Age Isn’t Just a Number, It’s Several Numbers

With the help of machine learning and a three-decade-long study, researchers are getting a handle on aging's effects on our bodies and minds.


In the pursuit of promoting healthy aging and personalized healthcare, a pioneering team from the University of Alberta is breaking new ground. Led by Dr. Bo Cao — an associate professor of psychiatry, co-director of the U of A’s cross-faculty Computational Psychiatry group, and Canada Research Chair in Computational Psychiatry — the team is harnessing the power of machine learning to predict the future mental and physical health of aging Canadians.

“Machine learning is a powerful and useful computational method to utilize rich de-identified data,” explains Cao in a press release.

“If we want to push for future individualized patient prediction for certain health outcomes, we need to leverage machine learning techniques.”

The team’s research, which taps into the vast database of the Canadian Longitudinal Study on Aging (CLSA), is particularly groundbreaking. This study follows more than 30,000 Canadians between the ages of 45 and 85 for up to 25 years, providing a comprehensive dataset for analysis.

One of the team’s significant achievements is the development of a biological age index. Published in the top aging journal Gerontology, this index goes beyond the number of years lived to reveal a person’s physiological age — a concept they term the “BioAge gap.” This gap can signify whether a person’s body is aging faster or slower than their chronological age.

“We investigated associations between the BioAge gap and lifestyle, environmental factors, and health conditions,” says Eleni Stroulia, a key team member and a professor in the Faculty of Science. The study found that chronic illness, unhealthy diet, and smoking could lead to a positive BioAge gap, implying an older physiological age. Conversely, consumption of fruits, legumes, and vegetables were linked to a negative BioAge gap, suggesting a younger physiological age.

Prediction is key for mental health

The team’s second major study focused on mental health, particularly the prediction of depression onset within three years. By analyzing data from individuals who later developed depression, the researchers identified key predictors such as emotional instability and low life satisfaction.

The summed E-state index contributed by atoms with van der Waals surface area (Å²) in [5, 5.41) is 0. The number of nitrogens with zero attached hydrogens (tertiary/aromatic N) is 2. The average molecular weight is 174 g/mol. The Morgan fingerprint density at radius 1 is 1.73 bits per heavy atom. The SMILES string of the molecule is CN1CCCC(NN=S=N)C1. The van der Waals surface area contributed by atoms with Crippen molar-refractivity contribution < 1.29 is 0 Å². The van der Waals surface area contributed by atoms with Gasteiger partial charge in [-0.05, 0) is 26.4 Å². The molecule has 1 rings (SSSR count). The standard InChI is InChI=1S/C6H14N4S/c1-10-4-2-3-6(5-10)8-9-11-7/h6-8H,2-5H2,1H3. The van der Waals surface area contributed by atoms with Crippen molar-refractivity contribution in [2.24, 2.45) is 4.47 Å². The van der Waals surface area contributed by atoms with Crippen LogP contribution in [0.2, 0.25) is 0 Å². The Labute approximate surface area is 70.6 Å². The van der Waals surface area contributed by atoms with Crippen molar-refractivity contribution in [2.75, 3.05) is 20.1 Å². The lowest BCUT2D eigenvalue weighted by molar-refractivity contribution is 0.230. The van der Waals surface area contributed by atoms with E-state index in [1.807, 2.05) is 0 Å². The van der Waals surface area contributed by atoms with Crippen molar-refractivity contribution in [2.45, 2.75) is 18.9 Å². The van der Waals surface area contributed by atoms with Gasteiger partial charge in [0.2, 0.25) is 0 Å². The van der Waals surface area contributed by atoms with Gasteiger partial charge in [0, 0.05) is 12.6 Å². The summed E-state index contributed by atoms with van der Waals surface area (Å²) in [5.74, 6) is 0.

“Our model was about 70 percent accurate at predicting which study participants would develop full-blown depression within three years,” Cao notes. This level of accuracy is remarkable, considering the complexity of mental health conditions.

However, Cao emphasizes that these models are not yet ready for real-world application. “More research and testing are planned,” he says. “We are trying to establish a conversation that includes different groups — clinicians, patients, and people with lived experience — to demonstrate this kind of model can benefit the general public.”

The research by Bo Cao and his team represents a significant step forward in personalized healthcare. By understanding the factors that influence aging and mental health, healthcare providers can offer more tailored advice and interventions.

This not only holds the promise of improving individual health outcomes, but also has the potential to revolutionize the way we approach healthcare in Canada.

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Adam is a passionate advocate for women's and infants' health. With a Master of Science and a current Ph.D. from the University of Toronto's Department of Physiology, he has dedicated his academic and professional career to understanding and improving health outcomes for women and newborns. Adam's research is driven by a deep commitment to empowering women through education and by promoting the incredible advances in women's health care. As a proud Canadian, he is eager to shine a light on the contributions and progress made in his home country, aiming to inspire and contribute to a healthier future for all women and their families.